Approaching Abstraction Blain Southern / London by

by May 21, 2019

Convened to accompany Bosco Sodis concurrent exhibition, Heavens and the Earth” — also at Blain Southern — this small group show brings together work by nine Mexican artists, unified by their shared contribution to the Fundación Casa Wabi: the artist-led community set up by Sodi in Oaxaca in 2014. Curated by Sodi alongside Alberto Rios, former chief curator at Casa Wabi, it is difficult not to make comparisons between Sodis own move toward monochrome, witnessed here in a majestic series of painted processes in black and white, and that apparent in the works of his compatriots. Performance artist Galia Eibenschutz shares Sodis embrace of transience and chance in her praxis. Her triptych of instants” conjures the indexicality of dance through white chalk effusions on blackboard canvas, each produced during the same 2017 performance. Its aptly juxtaposed against the ceaseless whirring of Tania CandianiSobra el tiempo (On time) (200815): an inventory of 240 unbranded alarm clocks on white wooden shelving. Just as Sodi makes explicit his debt to the Japanese aesthetic philosophy of wabi-sabi through cultivated impermanence and imperfection, so Candiani calls attention to times deteriorative effect on technology through minute hands that loop crazily at unexpected intervals. Benjamin Torres extends this subversive serialism through a pair of digitally printed Heineken bottles painted over in obtrusive pink, red, and black acrylic. An overt reference to the foreign buyout of Mexican brewer FEMSA, owner of Dos Equis and Sol, by Heineken NV, Torress critique of free market capitalism lays bare the appropriation and inflection of authentic Mexican identity by neoliberal economic policy. A trio of other artists seeks to excavate a Mexican culture unmediated by mass media. Francisco MuñozHombre Murciélago (Bat-Man) (2018) overlays the image of an early totem with an absurd collage of fashion plot paper, while Cristóbal Gracias jagged floor sculpture of cut iron and coconuts (Erizo Acapulqueño, 2017) punctures the Hollywood vision of a postcolonial Acapulco. In its hanging mass of gray plaster and pig leather, Tomás Díaz CedeñoCamina (2018) somewhat hybridizes the other two, encapsulating a vision rooted in early Mexican history — an archaeology inspired by Sodi.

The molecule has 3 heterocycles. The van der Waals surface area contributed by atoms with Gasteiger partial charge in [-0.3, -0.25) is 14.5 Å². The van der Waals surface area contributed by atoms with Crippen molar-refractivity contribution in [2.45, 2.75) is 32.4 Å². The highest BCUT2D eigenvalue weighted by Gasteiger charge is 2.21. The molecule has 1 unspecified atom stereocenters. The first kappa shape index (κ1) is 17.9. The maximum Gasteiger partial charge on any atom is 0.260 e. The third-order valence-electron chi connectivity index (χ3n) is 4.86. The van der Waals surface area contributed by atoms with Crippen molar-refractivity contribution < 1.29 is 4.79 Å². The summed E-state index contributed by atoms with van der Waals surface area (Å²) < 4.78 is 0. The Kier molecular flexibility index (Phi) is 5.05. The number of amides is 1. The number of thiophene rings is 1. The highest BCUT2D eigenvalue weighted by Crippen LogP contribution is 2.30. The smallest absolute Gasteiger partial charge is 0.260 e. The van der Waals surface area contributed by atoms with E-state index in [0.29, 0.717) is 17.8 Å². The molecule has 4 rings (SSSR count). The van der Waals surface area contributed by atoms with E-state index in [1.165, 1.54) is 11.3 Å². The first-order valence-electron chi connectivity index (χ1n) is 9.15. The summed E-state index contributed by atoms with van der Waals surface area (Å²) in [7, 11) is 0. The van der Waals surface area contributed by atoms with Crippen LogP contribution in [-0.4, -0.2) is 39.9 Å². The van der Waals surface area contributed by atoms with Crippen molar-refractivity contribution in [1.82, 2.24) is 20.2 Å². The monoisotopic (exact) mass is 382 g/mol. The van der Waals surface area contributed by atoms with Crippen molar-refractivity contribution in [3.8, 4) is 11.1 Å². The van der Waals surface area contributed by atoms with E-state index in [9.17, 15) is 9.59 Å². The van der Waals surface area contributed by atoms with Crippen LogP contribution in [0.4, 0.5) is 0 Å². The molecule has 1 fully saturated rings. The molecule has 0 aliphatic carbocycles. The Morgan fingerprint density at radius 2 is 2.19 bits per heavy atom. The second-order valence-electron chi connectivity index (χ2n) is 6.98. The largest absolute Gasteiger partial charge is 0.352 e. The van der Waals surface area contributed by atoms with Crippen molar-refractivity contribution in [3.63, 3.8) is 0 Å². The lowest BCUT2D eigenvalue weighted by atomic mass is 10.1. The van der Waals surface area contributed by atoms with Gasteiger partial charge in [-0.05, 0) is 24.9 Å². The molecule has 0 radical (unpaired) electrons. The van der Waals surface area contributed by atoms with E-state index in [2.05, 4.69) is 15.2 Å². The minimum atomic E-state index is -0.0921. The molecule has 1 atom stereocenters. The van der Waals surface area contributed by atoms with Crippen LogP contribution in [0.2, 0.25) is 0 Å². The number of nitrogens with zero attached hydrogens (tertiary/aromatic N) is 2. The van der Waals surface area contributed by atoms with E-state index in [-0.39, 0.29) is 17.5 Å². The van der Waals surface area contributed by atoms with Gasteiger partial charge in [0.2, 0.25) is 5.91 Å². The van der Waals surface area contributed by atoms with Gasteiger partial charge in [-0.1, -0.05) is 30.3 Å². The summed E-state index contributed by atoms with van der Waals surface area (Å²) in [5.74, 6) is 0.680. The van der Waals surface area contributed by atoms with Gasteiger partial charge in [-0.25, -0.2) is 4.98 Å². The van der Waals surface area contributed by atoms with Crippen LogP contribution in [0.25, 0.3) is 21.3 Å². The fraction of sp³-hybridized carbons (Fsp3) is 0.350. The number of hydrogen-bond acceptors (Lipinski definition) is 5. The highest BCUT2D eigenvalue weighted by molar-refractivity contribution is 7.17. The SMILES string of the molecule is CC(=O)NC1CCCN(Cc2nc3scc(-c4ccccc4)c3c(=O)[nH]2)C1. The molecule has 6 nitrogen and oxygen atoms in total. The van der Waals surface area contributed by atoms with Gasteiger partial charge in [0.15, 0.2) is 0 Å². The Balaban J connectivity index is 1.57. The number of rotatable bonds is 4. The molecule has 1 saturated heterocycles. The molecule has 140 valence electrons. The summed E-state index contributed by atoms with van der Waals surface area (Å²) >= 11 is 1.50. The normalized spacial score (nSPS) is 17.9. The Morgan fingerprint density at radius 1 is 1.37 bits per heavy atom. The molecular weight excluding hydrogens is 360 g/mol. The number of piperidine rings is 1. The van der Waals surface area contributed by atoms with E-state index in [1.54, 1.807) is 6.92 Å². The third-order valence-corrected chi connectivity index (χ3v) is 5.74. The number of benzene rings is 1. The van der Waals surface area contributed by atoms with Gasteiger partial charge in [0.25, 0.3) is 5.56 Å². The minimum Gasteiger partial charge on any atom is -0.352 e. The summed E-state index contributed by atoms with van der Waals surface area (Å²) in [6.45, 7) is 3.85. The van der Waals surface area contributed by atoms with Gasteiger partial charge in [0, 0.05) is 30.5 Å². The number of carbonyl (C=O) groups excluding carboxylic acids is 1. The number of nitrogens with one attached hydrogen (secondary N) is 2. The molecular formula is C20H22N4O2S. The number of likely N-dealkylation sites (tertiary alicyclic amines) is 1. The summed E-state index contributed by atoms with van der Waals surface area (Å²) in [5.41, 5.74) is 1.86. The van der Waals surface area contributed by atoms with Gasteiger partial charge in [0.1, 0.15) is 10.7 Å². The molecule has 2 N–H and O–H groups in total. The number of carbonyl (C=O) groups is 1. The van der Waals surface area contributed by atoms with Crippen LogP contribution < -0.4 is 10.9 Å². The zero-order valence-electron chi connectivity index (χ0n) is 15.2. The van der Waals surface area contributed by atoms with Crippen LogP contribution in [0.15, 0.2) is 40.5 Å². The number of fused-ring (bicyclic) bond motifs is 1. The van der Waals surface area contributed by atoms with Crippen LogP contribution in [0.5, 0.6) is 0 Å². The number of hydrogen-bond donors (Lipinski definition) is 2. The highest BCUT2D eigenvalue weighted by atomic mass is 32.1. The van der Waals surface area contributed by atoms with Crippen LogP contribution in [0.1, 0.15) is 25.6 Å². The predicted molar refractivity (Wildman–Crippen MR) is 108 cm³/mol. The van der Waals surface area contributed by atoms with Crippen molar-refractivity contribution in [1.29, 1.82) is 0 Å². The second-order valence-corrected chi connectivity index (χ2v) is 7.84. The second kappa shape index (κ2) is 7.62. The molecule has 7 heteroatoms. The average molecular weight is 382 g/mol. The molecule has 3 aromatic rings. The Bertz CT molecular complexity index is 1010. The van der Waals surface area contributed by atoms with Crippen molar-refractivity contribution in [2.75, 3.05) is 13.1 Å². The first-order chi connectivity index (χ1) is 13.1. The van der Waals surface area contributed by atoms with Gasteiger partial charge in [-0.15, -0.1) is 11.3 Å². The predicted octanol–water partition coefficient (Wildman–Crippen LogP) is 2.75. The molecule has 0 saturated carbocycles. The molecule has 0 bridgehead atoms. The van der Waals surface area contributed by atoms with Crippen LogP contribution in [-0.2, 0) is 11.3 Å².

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Alex Estorick